Leaving churches is a common part of church life today. In fact, most people who have been in the church long enough (say, ten years) have likely left a church for some reason and started going to another one in town. (Even I have what I would call a regretful leaving of a church I was a part of years back. )
Now that I am over a decade into pastoral ministry, I can think back on the different situations and scenarios that have come about as to why people leave churches. The upcoming series on this blog will be tackling those ideas in a little more detail. It is my ultimate hope to get people to stay at their current church, but if they don’t, to at least get them to seriously reconsider their approach to leaving.
I wanted to start with this idea: the three unstoppable forces that seem to make leaving a church almost inevitable.
Real or Perceived Hurts
Church life is a highly-delicate endeavor. You join up with a group of people who commit to love and care for you, with pastors who want to do the same. In a perfect world, you live life with these people in a way that is incredibly vulnerable and, at times, even uncomfortable. Unfortunately, though, those pastors and church members inevitably disappoint you.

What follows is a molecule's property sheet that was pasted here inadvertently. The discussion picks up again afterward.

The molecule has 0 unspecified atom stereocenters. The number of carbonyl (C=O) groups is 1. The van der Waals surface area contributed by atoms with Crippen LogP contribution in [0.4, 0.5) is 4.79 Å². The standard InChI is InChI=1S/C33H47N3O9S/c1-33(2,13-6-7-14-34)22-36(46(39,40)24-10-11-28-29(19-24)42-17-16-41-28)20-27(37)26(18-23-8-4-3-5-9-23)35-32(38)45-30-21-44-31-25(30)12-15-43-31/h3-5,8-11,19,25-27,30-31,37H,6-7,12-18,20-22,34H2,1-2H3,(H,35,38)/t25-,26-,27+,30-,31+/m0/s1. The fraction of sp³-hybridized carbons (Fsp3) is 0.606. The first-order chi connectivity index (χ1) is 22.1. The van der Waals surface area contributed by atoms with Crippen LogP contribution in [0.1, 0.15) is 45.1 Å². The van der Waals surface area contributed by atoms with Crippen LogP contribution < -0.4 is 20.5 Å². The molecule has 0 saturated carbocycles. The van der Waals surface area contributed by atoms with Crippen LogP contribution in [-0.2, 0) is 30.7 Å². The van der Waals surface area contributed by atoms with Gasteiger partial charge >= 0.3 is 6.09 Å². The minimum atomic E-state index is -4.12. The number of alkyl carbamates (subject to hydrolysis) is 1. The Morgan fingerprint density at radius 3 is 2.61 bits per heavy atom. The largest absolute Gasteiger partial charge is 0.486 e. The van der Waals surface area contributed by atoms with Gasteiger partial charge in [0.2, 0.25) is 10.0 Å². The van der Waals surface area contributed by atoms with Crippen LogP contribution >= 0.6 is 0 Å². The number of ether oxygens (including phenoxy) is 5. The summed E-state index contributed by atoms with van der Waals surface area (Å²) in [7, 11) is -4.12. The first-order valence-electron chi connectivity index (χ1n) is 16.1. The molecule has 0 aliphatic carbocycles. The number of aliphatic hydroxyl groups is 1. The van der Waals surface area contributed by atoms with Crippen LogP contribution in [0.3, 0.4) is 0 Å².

- You have a family member in the hospital and you don’t feel as if your church was attentive enough to your needs during that time.
- Your favorite minister/pastor/staff person is no longer at your church.
- Something was said during a sermon that caused significant frustration and you can’t get past it.
- You have a business deal with another church member’s company and it goes sideways.
- You need help navigating a life issue in your church and find yourself unable to get the help you need or think you need.
- The carpet color got changed and your grandmother was part of the carpet committee that picked the original color.
When I say “real or perceived,” I mean just that. There are legitimate hurts that we *will* experience in our churches. We will be disappointed, not cared for as we ought, and seek out help that we cannot seem to find. Churches are full of broken people with their own baggage, insecurities, frustrations, and concerns, changed by the grace of God. There will be times when you have a legitimate issue that doesn’t get addressed appropriately and you’ll consider leaving. It’s not a matter of “if” but “when.”